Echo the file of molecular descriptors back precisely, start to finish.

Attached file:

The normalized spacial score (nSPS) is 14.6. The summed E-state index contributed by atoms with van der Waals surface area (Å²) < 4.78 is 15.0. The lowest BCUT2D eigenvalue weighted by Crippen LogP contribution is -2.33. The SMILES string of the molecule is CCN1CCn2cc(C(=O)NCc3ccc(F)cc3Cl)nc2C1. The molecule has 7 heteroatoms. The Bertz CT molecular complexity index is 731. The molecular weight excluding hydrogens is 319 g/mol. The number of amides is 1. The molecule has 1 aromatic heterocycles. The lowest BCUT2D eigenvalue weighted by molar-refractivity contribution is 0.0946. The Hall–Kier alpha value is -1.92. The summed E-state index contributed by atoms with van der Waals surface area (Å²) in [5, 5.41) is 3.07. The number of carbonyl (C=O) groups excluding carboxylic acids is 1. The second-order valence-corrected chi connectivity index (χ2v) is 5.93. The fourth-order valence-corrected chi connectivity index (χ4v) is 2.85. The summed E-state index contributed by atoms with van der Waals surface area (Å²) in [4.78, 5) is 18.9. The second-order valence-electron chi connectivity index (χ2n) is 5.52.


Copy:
The normalized spacial score (nSPS) is 14.6. The summed E-state index contributed by atoms with van der Waals surface area (Å²) < 4.78 is 15.0. The lowest BCUT2D eigenvalue weighted by Crippen LogP contribution is -2.33. The SMILES string of the molecule is CCN1CCn2cc(C(=O)NCc3ccc(F)cc3Cl)nc2C1. The molecule has 7 heteroatoms. The Bertz CT molecular complexity index is 731. The molecular weight excluding hydrogens is 319 g/mol. The number of amides is 1. The molecule has 1 aromatic heterocycles. The lowest BCUT2D eigenvalue weighted by molar-refractivity contribution is 0.0946. The Hall–Kier alpha value is -1.92. The summed E-state index contributed by atoms with van der Waals surface area (Å²) in [5, 5.41) is 3.07. The number of carbonyl (C=O) groups excluding carboxylic acids is 1. The second-order valence-corrected chi connectivity index (χ2v) is 5.93. The fourth-order valence-corrected chi connectivity index (χ4v) is 2.85. The summed E-state index contributed by atoms with van der Waals surface area (Å²) in [4.78, 5) is 18.9. The second-order valence-electron chi connectivity index (χ2n) is 5.52.